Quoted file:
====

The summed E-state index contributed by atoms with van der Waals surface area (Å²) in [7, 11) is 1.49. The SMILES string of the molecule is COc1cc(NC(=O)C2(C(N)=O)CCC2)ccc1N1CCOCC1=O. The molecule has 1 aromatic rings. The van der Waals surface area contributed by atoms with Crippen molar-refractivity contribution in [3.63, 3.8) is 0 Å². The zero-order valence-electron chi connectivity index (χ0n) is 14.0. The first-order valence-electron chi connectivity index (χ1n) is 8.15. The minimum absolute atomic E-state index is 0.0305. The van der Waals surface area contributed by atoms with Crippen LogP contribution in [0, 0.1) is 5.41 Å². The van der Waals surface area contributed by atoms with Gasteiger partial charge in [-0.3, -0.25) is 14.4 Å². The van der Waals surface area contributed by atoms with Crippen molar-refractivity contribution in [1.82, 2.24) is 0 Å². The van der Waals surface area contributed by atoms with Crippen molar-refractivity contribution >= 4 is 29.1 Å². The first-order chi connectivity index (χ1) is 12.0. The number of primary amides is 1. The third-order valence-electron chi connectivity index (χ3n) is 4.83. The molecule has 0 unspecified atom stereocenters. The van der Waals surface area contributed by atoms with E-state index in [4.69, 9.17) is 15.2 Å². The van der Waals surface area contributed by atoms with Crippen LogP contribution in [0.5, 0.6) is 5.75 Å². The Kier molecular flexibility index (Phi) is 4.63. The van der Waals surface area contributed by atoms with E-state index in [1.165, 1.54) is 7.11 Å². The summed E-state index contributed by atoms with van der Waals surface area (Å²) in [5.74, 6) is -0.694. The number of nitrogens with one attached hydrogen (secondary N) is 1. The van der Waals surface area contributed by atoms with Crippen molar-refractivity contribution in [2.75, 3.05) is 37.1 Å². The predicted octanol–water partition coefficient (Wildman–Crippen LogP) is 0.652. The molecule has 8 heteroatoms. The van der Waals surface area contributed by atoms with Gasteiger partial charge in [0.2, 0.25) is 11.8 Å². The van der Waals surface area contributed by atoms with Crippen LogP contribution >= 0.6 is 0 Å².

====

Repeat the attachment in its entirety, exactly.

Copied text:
The summed E-state index contributed by atoms with van der Waals surface area (Å²) in [7, 11) is 1.49. The SMILES string of the molecule is COc1cc(NC(=O)C2(C(N)=O)CCC2)ccc1N1CCOCC1=O. The molecule has 1 aromatic rings. The van der Waals surface area contributed by atoms with Crippen molar-refractivity contribution in [3.63, 3.8) is 0 Å². The zero-order valence-electron chi connectivity index (χ0n) is 14.0. The first-order valence-electron chi connectivity index (χ1n) is 8.15. The minimum absolute atomic E-state index is 0.0305. The van der Waals surface area contributed by atoms with Crippen LogP contribution in [0, 0.1) is 5.41 Å². The van der Waals surface area contributed by atoms with Gasteiger partial charge in [-0.3, -0.25) is 14.4 Å². The van der Waals surface area contributed by atoms with Crippen molar-refractivity contribution in [1.82, 2.24) is 0 Å². The van der Waals surface area contributed by atoms with Crippen molar-refractivity contribution >= 4 is 29.1 Å². The first-order chi connectivity index (χ1) is 12.0. The number of primary amides is 1. The third-order valence-electron chi connectivity index (χ3n) is 4.83. The molecule has 0 unspecified atom stereocenters. The van der Waals surface area contributed by atoms with E-state index in [4.69, 9.17) is 15.2 Å². The van der Waals surface area contributed by atoms with Crippen LogP contribution in [0.5, 0.6) is 5.75 Å². The Kier molecular flexibility index (Phi) is 4.63. The van der Waals surface area contributed by atoms with E-state index in [1.165, 1.54) is 7.11 Å². The summed E-state index contributed by atoms with van der Waals surface area (Å²) in [5.74, 6) is -0.694. The number of nitrogens with one attached hydrogen (secondary N) is 1. The van der Waals surface area contributed by atoms with Crippen molar-refractivity contribution in [2.75, 3.05) is 37.1 Å². The predicted octanol–water partition coefficient (Wildman–Crippen LogP) is 0.652. The molecule has 8 heteroatoms. The van der Waals surface area contributed by atoms with Gasteiger partial charge in [0.2, 0.25) is 11.8 Å². The van der Waals surface area contributed by atoms with Crippen LogP contribution >= 0.6 is 0 Å².